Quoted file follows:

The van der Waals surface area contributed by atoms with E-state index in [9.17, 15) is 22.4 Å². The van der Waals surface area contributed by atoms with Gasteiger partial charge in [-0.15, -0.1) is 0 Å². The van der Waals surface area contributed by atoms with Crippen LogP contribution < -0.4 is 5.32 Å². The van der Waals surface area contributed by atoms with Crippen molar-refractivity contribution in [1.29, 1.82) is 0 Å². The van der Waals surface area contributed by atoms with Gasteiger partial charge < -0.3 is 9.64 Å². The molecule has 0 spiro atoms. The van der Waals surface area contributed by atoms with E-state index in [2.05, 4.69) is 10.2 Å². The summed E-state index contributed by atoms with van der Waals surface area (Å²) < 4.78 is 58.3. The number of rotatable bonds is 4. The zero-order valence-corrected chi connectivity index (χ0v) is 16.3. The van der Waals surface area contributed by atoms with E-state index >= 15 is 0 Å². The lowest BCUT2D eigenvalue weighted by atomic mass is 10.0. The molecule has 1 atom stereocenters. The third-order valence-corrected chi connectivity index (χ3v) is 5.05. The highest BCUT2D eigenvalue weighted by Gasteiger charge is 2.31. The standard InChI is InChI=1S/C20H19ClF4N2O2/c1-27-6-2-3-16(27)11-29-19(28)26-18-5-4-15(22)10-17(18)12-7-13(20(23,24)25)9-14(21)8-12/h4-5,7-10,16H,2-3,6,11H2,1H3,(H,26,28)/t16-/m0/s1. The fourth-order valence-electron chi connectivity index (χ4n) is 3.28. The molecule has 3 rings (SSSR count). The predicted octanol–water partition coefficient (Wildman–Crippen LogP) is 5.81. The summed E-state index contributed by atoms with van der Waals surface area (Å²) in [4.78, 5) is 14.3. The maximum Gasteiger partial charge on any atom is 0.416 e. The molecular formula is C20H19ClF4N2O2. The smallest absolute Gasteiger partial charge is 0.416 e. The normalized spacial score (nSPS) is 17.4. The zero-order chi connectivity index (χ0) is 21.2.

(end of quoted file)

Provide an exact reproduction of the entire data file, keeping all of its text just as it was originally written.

The van der Waals surface area contributed by atoms with E-state index in [9.17, 15) is 22.4 Å². The van der Waals surface area contributed by atoms with Gasteiger partial charge in [-0.15, -0.1) is 0 Å². The van der Waals surface area contributed by atoms with Crippen LogP contribution < -0.4 is 5.32 Å². The van der Waals surface area contributed by atoms with Crippen molar-refractivity contribution in [1.29, 1.82) is 0 Å². The van der Waals surface area contributed by atoms with Gasteiger partial charge < -0.3 is 9.64 Å². The molecule has 0 spiro atoms. The van der Waals surface area contributed by atoms with E-state index in [2.05, 4.69) is 10.2 Å². The summed E-state index contributed by atoms with van der Waals surface area (Å²) < 4.78 is 58.3. The number of rotatable bonds is 4. The zero-order valence-corrected chi connectivity index (χ0v) is 16.3. The van der Waals surface area contributed by atoms with E-state index >= 15 is 0 Å². The lowest BCUT2D eigenvalue weighted by atomic mass is 10.0. The molecule has 1 atom stereocenters. The third-order valence-corrected chi connectivity index (χ3v) is 5.05. The highest BCUT2D eigenvalue weighted by Gasteiger charge is 2.31. The standard InChI is InChI=1S/C20H19ClF4N2O2/c1-27-6-2-3-16(27)11-29-19(28)26-18-5-4-15(22)10-17(18)12-7-13(20(23,24)25)9-14(21)8-12/h4-5,7-10,16H,2-3,6,11H2,1H3,(H,26,28)/t16-/m0/s1. The fourth-order valence-electron chi connectivity index (χ4n) is 3.28. The molecule has 3 rings (SSSR count). The predicted octanol–water partition coefficient (Wildman–Crippen LogP) is 5.81. The summed E-state index contributed by atoms with van der Waals surface area (Å²) in [4.78, 5) is 14.3. The maximum Gasteiger partial charge on any atom is 0.416 e. The molecular formula is C20H19ClF4N2O2. The smallest absolute Gasteiger partial charge is 0.416 e. The normalized spacial score (nSPS) is 17.4. The zero-order chi connectivity index (χ0) is 21.2.